Or some kind of combination of the two.

1 Like

I’m not a GNOME developer, just a user. So you tell me.

But if I were to hazard a guess, it would be: tests. If an extension’s test suite passes with a new version of GNOME Shell, keep on marking it as compatible, unless the tests start failing, or unless someone reports it as broken.

That’s actually an angle I never thought of before. We’d effectively just be moving the burden from one set of volunteers to another, even if it were a mandate.

The question is quite rhetorical :slight_smile:. As I mentioned, there is no way for JavaScript engines to unload JavaScript once it has been loaded. This is the same reason why we don’t do “live” updates, since you end up trying to patch a patch.

If an extensions fails during loading, whether with critical failures or just loss of functionality, the only way to undo that is to restart the session. This is in fact, why most of the review guidelines and process centers around the enable()/disable() cycle in extensions.

There are possibly a half-dozen extensions out of the some thousand available that have tests at all. The ones that do have unit tests, while what you are describing are the definition of integration tests.

Of course we’ve had many conversations about better automated testing, including using openQA, GNOME OS, conventions for Jasmine-based tests that could be hooked into, and so on. I assure you; no one enjoys reviewing thousands of lines of amateur JavaScript per day :slight_smile:

1 Like
  1. Argos, so that I can display the output of commands I need to monitor
  1. Tray Icons, so I can see what, e.g., Megasync is doing, without having a window open
  1. GSConnect, to interface with my phone

Out of the use cases you have provided I see three which could be served by an updated DbusMenuModel api which ebassi discussed here .

As for the other use cases

  1. Dash to Dock, to have a nicely working dock

The functionality of dash to dock could be potentially be upstreamed, e.g just add ability to autohide, place on bottom of screen or side from settings like MacOS .

  1. Pop Shell, for window tiling

Window tiling was something GNOME was investigating integrating before PopOS, it just hasn’t gotten around to it yet from what I understand.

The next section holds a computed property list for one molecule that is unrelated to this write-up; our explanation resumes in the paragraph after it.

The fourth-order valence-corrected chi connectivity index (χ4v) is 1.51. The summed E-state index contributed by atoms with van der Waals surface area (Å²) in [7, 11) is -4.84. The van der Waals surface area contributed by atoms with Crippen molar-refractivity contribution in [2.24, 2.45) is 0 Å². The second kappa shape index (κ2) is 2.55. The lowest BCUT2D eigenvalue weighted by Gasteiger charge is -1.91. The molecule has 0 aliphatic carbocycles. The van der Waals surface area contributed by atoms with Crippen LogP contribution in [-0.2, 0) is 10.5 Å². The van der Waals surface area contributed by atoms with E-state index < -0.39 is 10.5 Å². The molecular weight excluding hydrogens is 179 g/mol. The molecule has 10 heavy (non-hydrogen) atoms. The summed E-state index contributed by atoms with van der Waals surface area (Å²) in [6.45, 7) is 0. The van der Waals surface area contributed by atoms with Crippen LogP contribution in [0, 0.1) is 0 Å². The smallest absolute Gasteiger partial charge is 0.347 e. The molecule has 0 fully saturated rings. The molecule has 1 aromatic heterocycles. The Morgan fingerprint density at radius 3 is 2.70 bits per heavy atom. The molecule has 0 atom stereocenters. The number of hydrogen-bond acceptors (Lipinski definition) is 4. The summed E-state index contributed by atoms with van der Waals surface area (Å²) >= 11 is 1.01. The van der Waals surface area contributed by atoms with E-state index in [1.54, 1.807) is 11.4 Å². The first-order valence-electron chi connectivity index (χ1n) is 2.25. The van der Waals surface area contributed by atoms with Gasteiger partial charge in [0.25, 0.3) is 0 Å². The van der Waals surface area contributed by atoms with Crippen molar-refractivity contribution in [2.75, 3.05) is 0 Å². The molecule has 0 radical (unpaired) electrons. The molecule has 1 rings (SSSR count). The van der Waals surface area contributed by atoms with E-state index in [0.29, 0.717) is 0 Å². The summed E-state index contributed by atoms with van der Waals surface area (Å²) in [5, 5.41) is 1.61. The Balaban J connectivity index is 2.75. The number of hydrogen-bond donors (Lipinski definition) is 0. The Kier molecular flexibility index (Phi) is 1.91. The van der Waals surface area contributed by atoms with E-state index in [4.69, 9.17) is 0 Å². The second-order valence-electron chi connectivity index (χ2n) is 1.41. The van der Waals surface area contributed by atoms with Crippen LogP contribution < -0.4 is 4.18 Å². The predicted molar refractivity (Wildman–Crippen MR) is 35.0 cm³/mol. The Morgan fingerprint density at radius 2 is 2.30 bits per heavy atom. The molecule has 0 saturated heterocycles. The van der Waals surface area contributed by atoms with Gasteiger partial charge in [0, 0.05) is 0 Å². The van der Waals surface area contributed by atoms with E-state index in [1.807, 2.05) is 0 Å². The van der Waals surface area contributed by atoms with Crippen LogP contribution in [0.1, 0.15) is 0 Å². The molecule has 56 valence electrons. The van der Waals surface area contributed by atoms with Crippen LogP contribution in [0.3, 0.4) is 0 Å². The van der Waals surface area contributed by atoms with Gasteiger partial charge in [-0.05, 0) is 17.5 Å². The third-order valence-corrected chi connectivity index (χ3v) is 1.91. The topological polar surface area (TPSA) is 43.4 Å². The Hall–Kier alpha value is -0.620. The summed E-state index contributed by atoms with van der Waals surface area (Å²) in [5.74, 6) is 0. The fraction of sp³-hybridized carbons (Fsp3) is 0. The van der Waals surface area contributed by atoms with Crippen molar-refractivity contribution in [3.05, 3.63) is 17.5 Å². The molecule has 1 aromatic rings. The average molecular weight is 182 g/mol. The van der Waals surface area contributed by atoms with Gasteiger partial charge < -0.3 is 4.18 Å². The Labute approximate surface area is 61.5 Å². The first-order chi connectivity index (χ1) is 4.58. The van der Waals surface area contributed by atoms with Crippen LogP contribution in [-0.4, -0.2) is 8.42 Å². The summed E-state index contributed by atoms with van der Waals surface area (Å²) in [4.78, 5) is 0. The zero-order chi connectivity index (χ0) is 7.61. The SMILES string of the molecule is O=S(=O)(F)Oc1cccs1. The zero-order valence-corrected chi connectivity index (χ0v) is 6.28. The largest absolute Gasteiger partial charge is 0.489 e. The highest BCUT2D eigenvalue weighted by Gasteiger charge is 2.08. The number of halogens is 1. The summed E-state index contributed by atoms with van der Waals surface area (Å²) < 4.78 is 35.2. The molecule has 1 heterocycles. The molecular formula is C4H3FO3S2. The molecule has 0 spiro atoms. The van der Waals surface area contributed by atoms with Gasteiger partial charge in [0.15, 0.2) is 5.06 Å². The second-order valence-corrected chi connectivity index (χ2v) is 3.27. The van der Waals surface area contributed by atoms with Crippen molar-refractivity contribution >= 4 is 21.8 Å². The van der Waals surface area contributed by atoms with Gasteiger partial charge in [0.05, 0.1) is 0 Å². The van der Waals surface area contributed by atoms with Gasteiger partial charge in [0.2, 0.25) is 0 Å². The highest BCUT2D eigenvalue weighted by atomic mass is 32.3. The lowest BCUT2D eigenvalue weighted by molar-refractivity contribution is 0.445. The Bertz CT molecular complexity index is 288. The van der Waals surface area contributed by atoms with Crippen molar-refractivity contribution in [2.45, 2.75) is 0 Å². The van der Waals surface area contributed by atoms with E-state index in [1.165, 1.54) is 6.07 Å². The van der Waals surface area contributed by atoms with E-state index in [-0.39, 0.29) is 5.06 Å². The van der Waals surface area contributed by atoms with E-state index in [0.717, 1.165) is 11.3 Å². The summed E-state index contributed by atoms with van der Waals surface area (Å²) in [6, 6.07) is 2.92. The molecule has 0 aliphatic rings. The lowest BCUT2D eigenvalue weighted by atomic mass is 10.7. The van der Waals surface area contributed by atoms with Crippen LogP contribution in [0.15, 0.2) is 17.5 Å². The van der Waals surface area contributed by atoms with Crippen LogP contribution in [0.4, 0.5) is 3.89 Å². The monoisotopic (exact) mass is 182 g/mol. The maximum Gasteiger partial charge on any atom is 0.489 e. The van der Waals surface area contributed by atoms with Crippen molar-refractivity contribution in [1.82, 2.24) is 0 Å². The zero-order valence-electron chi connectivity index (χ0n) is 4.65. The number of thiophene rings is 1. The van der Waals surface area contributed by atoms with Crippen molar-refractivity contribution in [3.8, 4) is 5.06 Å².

1. Multi Monitors addon, since I use more than one monitor

My guess is that GNOME want to facilitate multi monitor systems out of the box.

@andyhomes Does the issue with not being able to unload javascript without uninstalling and restarting the session still effect something which targets DbusMenuModel api?

I do think that keeping the monkeypatching api around while simultaneously providing more restrictive stable api’s makes a lot of sense for people who are unconvinced.

I think that one aspect that is largely overlooked when it comes to the flexibility argument is what happens when you run an extension designed for a desktop on a phone.

A more restrictive api like what was described is at least somewhat doable when targeting multiple form factors which physically restrict what you are capable of achieving(small screen vs large).

The monkey patching approach might completely block you from delivering your experience to users. I would hardly call that flexible. Hopefully nobody takes this the wrong way. Im just trying to say flexibility is debatable here.

Its definitely worth further thought, if gnome-shell does try and target mobile devices everything is going to get even more complex from a QA perspective, unless of course you just disable extensions completely.

Well if it’s not really broken, it’s just a matter of adding the Shell version number to the extension’s manifest. This ensures that the extension has been tested. If the developer doesn’t do it in a timely manner, contributions are always welcome.

I fail to see how restricting extensions to an icon and menus is flexible. That means extensions like Dash to dock, Dash to panel, Desktop icons, Custom hot corners, Just Perfection, Blur my shell, User themes and the like will become impossible. Is that what users want?